Back in November Westword published "The Poisoned Pen of Fort Lyon," which examined the toxic history of Fort Lyon, a frontier fort turned veterans' hospital turned prison. Since the place was turned over to the Colorado Department of Corrections in 2001, there have been numerous instances of inmates being exposed to asbestos contamination.
The article was sent to a modest contingent of readers in state prisons — yes, we have a fan base in the joint — only to be intercepted by DOC staff at several facilities, including Fort Lyon itself.
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Prison administrators failed to notify us of this action, contrary to the terms of settlement of a lawsuit over censorship that this newspaper and the ACLU brought against the state several years ago. We complained, officials looked into the matter, and the article was soon circulating freely behind bars.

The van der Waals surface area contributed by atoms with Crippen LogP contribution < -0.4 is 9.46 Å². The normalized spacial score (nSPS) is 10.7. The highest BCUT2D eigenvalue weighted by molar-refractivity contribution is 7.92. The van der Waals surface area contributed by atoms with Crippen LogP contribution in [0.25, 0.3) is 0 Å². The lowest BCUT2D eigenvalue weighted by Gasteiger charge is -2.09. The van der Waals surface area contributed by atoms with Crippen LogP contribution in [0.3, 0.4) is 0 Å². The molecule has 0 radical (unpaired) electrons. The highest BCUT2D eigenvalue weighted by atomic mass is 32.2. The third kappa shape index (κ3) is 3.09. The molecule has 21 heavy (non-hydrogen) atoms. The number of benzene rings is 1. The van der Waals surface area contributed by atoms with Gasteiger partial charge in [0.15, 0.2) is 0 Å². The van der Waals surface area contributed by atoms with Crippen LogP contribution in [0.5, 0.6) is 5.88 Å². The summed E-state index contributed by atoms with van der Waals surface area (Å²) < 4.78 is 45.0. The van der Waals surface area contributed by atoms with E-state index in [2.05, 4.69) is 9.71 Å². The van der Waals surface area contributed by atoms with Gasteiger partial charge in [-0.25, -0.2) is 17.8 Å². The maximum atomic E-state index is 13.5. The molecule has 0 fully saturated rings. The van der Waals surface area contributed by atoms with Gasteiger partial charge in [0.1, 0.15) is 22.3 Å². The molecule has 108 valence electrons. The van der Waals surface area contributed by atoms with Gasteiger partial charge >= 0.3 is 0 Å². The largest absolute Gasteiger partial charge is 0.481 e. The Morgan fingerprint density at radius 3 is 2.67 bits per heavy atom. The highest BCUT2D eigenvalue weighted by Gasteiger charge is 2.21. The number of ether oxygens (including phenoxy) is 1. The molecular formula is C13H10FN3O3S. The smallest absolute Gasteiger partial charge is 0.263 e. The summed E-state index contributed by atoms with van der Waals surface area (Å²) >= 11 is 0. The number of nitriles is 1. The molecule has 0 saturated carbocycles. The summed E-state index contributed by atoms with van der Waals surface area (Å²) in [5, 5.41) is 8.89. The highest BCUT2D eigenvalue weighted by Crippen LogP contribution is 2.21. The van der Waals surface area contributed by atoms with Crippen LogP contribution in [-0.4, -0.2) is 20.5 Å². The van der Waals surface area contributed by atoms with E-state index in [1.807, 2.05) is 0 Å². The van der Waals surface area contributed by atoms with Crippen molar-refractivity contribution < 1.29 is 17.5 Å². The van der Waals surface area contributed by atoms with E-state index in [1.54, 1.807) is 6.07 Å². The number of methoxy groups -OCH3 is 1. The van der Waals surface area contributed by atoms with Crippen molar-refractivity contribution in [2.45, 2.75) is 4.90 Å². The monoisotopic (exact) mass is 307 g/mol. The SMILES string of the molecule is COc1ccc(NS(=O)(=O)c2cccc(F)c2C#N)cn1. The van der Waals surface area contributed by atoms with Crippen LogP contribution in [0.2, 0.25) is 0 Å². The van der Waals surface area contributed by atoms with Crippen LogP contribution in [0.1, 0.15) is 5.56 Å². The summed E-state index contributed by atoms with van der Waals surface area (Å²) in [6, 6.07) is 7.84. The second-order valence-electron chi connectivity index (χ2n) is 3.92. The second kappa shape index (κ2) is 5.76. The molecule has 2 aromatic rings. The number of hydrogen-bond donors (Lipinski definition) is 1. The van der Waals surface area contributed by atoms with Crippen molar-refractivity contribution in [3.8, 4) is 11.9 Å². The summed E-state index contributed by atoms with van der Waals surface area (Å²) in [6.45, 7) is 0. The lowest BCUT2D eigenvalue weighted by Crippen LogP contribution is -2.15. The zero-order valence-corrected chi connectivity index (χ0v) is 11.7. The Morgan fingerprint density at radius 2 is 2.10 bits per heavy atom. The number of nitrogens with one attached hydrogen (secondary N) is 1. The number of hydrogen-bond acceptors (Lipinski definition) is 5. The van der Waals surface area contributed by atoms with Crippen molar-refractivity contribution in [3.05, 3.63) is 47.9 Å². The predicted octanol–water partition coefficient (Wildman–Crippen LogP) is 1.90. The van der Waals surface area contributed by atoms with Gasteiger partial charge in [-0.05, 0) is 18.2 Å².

This month our coverage of Fort Lyon gets a second run; it's reprinted as the cover story of the latest issue of Prison Legal News, a publication that's fought countless censorship battles around the country as it seeks to inform prisoners about their rights and trends in the corrections industry. "In many respects this is a microcosm of many prisons in the United States," PLN editor Paul Wright muses about Fort Lyon in his monthly column. "The negative aspects of prisons on the environment itself, and on the prisoners housed in them, has rarely been explored or discussed by the media."
And it's even rarer that such a story reaches the people most affected by it. Fortunately, PLN knows how to grab a captive audience. –- Alan Prendergast